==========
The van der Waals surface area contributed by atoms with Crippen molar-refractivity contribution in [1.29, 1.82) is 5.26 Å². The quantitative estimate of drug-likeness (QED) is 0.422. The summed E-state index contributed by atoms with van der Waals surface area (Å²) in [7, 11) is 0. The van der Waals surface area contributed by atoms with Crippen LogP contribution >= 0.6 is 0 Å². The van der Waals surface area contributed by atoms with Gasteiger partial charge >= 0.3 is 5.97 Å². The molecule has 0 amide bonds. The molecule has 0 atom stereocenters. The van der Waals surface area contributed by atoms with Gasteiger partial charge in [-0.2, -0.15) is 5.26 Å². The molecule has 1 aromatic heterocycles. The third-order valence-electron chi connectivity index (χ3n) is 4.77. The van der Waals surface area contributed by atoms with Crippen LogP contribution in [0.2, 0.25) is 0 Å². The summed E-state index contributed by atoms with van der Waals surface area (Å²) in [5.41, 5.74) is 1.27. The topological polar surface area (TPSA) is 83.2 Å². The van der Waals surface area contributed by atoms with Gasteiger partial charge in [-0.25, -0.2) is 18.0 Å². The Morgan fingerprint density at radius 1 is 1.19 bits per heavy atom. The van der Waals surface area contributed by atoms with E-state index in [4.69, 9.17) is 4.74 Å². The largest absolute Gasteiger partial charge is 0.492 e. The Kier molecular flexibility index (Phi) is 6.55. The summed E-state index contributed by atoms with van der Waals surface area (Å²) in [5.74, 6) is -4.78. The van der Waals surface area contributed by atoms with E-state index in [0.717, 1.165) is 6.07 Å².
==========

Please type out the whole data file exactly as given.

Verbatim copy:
The van der Waals surface area contributed by atoms with Crippen molar-refractivity contribution in [1.29, 1.82) is 5.26 Å². The quantitative estimate of drug-likeness (QED) is 0.422. The summed E-state index contributed by atoms with van der Waals surface area (Å²) in [7, 11) is 0. The van der Waals surface area contributed by atoms with Crippen LogP contribution >= 0.6 is 0 Å². The van der Waals surface area contributed by atoms with Gasteiger partial charge >= 0.3 is 5.97 Å². The molecule has 0 amide bonds. The molecule has 0 atom stereocenters. The van der Waals surface area contributed by atoms with Gasteiger partial charge in [-0.2, -0.15) is 5.26 Å². The molecule has 1 aromatic heterocycles. The third-order valence-electron chi connectivity index (χ3n) is 4.77. The van der Waals surface area contributed by atoms with Crippen LogP contribution in [0.2, 0.25) is 0 Å². The summed E-state index contributed by atoms with van der Waals surface area (Å²) in [5.41, 5.74) is 1.27. The topological polar surface area (TPSA) is 83.2 Å². The van der Waals surface area contributed by atoms with Gasteiger partial charge in [-0.25, -0.2) is 18.0 Å². The Morgan fingerprint density at radius 1 is 1.19 bits per heavy atom. The van der Waals surface area contributed by atoms with E-state index in [4.69, 9.17) is 4.74 Å². The largest absolute Gasteiger partial charge is 0.492 e. The Kier molecular flexibility index (Phi) is 6.55. The summed E-state index contributed by atoms with van der Waals surface area (Å²) in [5.74, 6) is -4.78. The van der Waals surface area contributed by atoms with E-state index in [0.717, 1.165) is 6.07 Å².